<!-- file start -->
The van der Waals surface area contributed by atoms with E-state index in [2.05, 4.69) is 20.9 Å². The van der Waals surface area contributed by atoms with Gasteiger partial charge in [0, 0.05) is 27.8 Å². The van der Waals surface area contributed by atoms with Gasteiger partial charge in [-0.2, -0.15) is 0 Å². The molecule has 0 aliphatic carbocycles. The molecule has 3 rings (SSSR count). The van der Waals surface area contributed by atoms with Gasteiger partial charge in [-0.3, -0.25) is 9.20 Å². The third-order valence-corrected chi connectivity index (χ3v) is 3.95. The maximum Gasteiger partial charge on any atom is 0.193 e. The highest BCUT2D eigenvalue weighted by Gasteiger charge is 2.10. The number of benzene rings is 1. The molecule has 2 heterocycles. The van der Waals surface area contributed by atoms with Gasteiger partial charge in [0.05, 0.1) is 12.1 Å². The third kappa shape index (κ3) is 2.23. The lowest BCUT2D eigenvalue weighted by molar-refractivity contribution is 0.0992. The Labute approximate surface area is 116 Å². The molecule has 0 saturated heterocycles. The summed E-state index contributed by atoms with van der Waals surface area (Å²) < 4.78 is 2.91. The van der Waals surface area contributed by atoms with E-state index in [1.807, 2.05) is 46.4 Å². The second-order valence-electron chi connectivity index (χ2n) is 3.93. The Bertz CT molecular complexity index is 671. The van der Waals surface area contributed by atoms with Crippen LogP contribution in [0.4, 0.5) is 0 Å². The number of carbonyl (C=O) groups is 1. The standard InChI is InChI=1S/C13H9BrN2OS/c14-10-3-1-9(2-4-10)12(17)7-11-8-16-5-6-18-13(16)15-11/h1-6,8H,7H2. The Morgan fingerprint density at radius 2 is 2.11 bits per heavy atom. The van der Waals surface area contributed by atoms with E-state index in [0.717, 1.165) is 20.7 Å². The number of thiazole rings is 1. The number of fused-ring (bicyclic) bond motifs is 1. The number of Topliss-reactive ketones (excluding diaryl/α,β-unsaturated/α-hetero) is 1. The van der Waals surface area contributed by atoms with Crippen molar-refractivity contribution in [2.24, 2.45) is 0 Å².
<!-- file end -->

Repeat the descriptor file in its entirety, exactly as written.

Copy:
The van der Waals surface area contributed by atoms with E-state index in [2.05, 4.69) is 20.9 Å². The van der Waals surface area contributed by atoms with Gasteiger partial charge in [0, 0.05) is 27.8 Å². The van der Waals surface area contributed by atoms with Gasteiger partial charge in [-0.2, -0.15) is 0 Å². The molecule has 0 aliphatic carbocycles. The molecule has 3 rings (SSSR count). The van der Waals surface area contributed by atoms with Gasteiger partial charge in [-0.3, -0.25) is 9.20 Å². The third-order valence-corrected chi connectivity index (χ3v) is 3.95. The maximum Gasteiger partial charge on any atom is 0.193 e. The highest BCUT2D eigenvalue weighted by Gasteiger charge is 2.10. The number of benzene rings is 1. The molecule has 2 heterocycles. The van der Waals surface area contributed by atoms with Gasteiger partial charge in [0.05, 0.1) is 12.1 Å². The third kappa shape index (κ3) is 2.23. The lowest BCUT2D eigenvalue weighted by molar-refractivity contribution is 0.0992. The Labute approximate surface area is 116 Å². The molecule has 0 saturated heterocycles. The summed E-state index contributed by atoms with van der Waals surface area (Å²) < 4.78 is 2.91. The van der Waals surface area contributed by atoms with E-state index in [1.807, 2.05) is 46.4 Å². The second-order valence-electron chi connectivity index (χ2n) is 3.93. The Bertz CT molecular complexity index is 671. The van der Waals surface area contributed by atoms with Crippen LogP contribution in [0.4, 0.5) is 0 Å². The number of carbonyl (C=O) groups is 1. The standard InChI is InChI=1S/C13H9BrN2OS/c14-10-3-1-9(2-4-10)12(17)7-11-8-16-5-6-18-13(16)15-11/h1-6,8H,7H2. The Morgan fingerprint density at radius 2 is 2.11 bits per heavy atom. The van der Waals surface area contributed by atoms with E-state index in [0.717, 1.165) is 20.7 Å². The number of thiazole rings is 1. The number of fused-ring (bicyclic) bond motifs is 1. The number of Topliss-reactive ketones (excluding diaryl/α,β-unsaturated/α-hetero) is 1. The van der Waals surface area contributed by atoms with Crippen molar-refractivity contribution in [2.24, 2.45) is 0 Å².